And then one Sunday afternoon I wandered out along the Desplains River
And I saw a crowd of Hungarians under the trees with their women and children and a keg of beer and an accordion.

This, then, (and a thousand other blessedly impractical, non-efficient and purely enjoyable human activities) is what leisure should look and feel like. Leisure (again ... precisely because it is what WE INDIVIDUALLY CHOOSE to do and be in our own time) relaxes, restores, recharges and rejuvenates us, and gives us energy and focus for when we return (as we always eventually must) to the work and labor we do for and by others.

[And a quick-but-important aside here ... when I talk about the spiritual necessity of preserving 8 hours of free time in our lives (when we are not working or sleeping) I have no illusion that in our busy urban lives most-or-even-much of that time will be successfully set aside for truly leisurely pursuits. Much of our so-called free time is eaten up by decidedly non-leisurely, obligatory things like: our commutes to and from work (which as you sadly know can be 2 hours or more a day here in DC) ... driving the kids to soccer practice or an aging parent to the doctor ... and necessary domestic duties like cooking dinner, washing dishes and clothes, and cleaning house. I think most of us would regard ourselves as lucky if we could manage to find (say) 3 or 4 hours a day for leisurely, restorative activities.]

But back to my main point here. As I have already observed, hard-working, fast-paced Americans aren't structuring enough soul-nurturing leisure into their lives. While it is true that some employers are pressuring or forcing American workers to labor too long and too hard (more on this unacceptable moral outrage in a moment) I would suggest to you that it is mostly ourselves who are responsible for the demise of leisure in our lives). Look, as your minister, I have lived rather closely (and I would dare to say with reasonable discernment) amongst you for just about two years now. I have been paying attention to the quality, content, flow (AND CHOICES) of your lives, and it would be my (I believe unassailable and irrefutable) observation that few (if any of you) are presently succeeding in balancing your lives very well between 1) work, 2) sleep, 3) routine life obligations (like commuting, cooking and caring for the kids) and 4) soul-satisfying leisure. It's almost as if we busy, inside- the-beltway types are addicted to doing, getting, going and working (as opposed to being, reflecting, sauntering, pondering and communing). Many of us seem to be falling victim to what one social commentator has called HURRY SICKNESS, a feeling of emptiness, fret, distraction and dissatisfaction which wells up within us because the frenetic pace of our lives never permits us to sit back and just be human in the way human beings were designed to be. My first title for this sermon was, "Don't Just Do Something, Stand There!" And that is what I would like to say to you all, for your spiritual well-being. You are a human being, not a robotic work machine. Every day, every week, every month, you need time (calm and substantive time) to step back from work and duty to reflect and relax and rejuvenate. So don't just do something, stand there! - your happiness (maybe even your survival as a person) may depend on your ability to create genuine, healing leisure in your life routines.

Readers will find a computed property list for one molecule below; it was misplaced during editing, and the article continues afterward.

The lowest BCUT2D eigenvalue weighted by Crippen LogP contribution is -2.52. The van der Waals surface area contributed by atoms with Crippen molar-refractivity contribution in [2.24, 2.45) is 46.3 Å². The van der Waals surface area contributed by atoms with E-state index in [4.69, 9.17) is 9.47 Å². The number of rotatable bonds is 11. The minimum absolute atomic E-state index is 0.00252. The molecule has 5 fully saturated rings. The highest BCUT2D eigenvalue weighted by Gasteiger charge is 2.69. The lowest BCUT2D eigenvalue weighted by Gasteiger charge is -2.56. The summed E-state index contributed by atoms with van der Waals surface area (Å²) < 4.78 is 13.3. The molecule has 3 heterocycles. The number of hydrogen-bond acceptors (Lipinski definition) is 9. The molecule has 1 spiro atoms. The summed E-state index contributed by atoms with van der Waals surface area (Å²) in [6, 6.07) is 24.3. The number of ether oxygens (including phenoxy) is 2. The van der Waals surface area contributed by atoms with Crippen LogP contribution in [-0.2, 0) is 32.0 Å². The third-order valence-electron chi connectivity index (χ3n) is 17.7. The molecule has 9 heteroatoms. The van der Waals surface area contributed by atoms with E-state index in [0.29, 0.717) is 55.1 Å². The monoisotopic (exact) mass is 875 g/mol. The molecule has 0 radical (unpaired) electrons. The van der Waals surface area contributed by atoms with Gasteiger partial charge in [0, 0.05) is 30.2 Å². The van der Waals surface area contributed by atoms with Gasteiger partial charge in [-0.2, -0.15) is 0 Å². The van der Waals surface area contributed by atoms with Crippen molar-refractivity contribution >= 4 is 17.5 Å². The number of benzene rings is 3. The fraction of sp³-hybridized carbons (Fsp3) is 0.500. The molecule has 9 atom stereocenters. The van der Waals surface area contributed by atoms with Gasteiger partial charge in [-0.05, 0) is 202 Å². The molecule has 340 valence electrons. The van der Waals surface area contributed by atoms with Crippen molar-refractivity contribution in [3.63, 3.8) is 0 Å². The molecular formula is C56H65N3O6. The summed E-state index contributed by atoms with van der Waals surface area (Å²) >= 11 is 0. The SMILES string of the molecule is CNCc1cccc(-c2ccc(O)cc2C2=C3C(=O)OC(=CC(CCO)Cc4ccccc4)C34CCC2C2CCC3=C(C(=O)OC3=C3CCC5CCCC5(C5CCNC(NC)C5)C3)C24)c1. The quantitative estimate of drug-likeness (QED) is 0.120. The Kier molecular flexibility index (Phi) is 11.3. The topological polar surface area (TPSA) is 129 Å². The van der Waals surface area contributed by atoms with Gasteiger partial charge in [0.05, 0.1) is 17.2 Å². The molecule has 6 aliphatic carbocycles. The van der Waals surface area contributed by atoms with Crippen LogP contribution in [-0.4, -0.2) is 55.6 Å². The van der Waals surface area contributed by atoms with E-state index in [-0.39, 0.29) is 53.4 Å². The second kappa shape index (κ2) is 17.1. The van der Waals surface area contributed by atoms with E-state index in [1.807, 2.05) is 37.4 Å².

It seems to me that if we are to reverse the dangerous demise of leisure (in both our individual lives and in the culture at large), change must occur in two venues.